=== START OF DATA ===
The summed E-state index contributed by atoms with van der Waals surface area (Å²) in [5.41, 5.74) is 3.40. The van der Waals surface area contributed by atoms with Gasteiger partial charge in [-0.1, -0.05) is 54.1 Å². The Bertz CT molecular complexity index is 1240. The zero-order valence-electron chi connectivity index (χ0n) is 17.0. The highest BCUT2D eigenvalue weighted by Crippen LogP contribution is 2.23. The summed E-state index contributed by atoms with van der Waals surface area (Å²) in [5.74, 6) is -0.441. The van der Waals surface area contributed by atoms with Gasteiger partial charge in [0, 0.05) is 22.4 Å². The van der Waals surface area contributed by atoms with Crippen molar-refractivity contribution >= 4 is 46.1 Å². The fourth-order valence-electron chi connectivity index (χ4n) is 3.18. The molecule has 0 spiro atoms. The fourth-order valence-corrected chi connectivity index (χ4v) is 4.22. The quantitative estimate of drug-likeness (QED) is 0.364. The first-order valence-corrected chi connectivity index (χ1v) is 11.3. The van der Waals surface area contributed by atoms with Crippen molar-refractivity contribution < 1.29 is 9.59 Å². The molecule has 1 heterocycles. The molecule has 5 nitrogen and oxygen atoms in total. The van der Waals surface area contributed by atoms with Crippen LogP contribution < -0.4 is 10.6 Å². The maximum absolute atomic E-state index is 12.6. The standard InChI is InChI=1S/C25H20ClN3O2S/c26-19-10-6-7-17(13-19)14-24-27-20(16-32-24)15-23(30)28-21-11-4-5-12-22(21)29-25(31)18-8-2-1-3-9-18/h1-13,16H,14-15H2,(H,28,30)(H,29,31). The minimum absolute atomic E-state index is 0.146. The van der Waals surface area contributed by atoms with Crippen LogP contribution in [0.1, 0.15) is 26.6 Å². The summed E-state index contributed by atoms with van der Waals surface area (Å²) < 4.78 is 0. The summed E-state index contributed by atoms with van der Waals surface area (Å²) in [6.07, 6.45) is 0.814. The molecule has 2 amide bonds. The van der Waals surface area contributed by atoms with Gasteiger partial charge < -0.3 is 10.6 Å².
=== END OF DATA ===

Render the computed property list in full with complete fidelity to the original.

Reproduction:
The summed E-state index contributed by atoms with van der Waals surface area (Å²) in [5.41, 5.74) is 3.40. The van der Waals surface area contributed by atoms with Gasteiger partial charge in [-0.1, -0.05) is 54.1 Å². The Bertz CT molecular complexity index is 1240. The zero-order valence-electron chi connectivity index (χ0n) is 17.0. The highest BCUT2D eigenvalue weighted by Crippen LogP contribution is 2.23. The summed E-state index contributed by atoms with van der Waals surface area (Å²) in [5.74, 6) is -0.441. The van der Waals surface area contributed by atoms with Gasteiger partial charge in [0, 0.05) is 22.4 Å². The van der Waals surface area contributed by atoms with Crippen molar-refractivity contribution >= 4 is 46.1 Å². The fourth-order valence-electron chi connectivity index (χ4n) is 3.18. The molecule has 0 spiro atoms. The fourth-order valence-corrected chi connectivity index (χ4v) is 4.22. The quantitative estimate of drug-likeness (QED) is 0.364. The first-order valence-corrected chi connectivity index (χ1v) is 11.3. The van der Waals surface area contributed by atoms with Crippen molar-refractivity contribution < 1.29 is 9.59 Å². The molecule has 1 heterocycles. The molecule has 5 nitrogen and oxygen atoms in total. The van der Waals surface area contributed by atoms with Crippen LogP contribution < -0.4 is 10.6 Å². The maximum absolute atomic E-state index is 12.6. The standard InChI is InChI=1S/C25H20ClN3O2S/c26-19-10-6-7-17(13-19)14-24-27-20(16-32-24)15-23(30)28-21-11-4-5-12-22(21)29-25(31)18-8-2-1-3-9-18/h1-13,16H,14-15H2,(H,28,30)(H,29,31). The minimum absolute atomic E-state index is 0.146. The van der Waals surface area contributed by atoms with Crippen LogP contribution in [0.1, 0.15) is 26.6 Å². The summed E-state index contributed by atoms with van der Waals surface area (Å²) < 4.78 is 0. The summed E-state index contributed by atoms with van der Waals surface area (Å²) in [6.07, 6.45) is 0.814. The molecule has 2 amide bonds. The van der Waals surface area contributed by atoms with Gasteiger partial charge < -0.3 is 10.6 Å².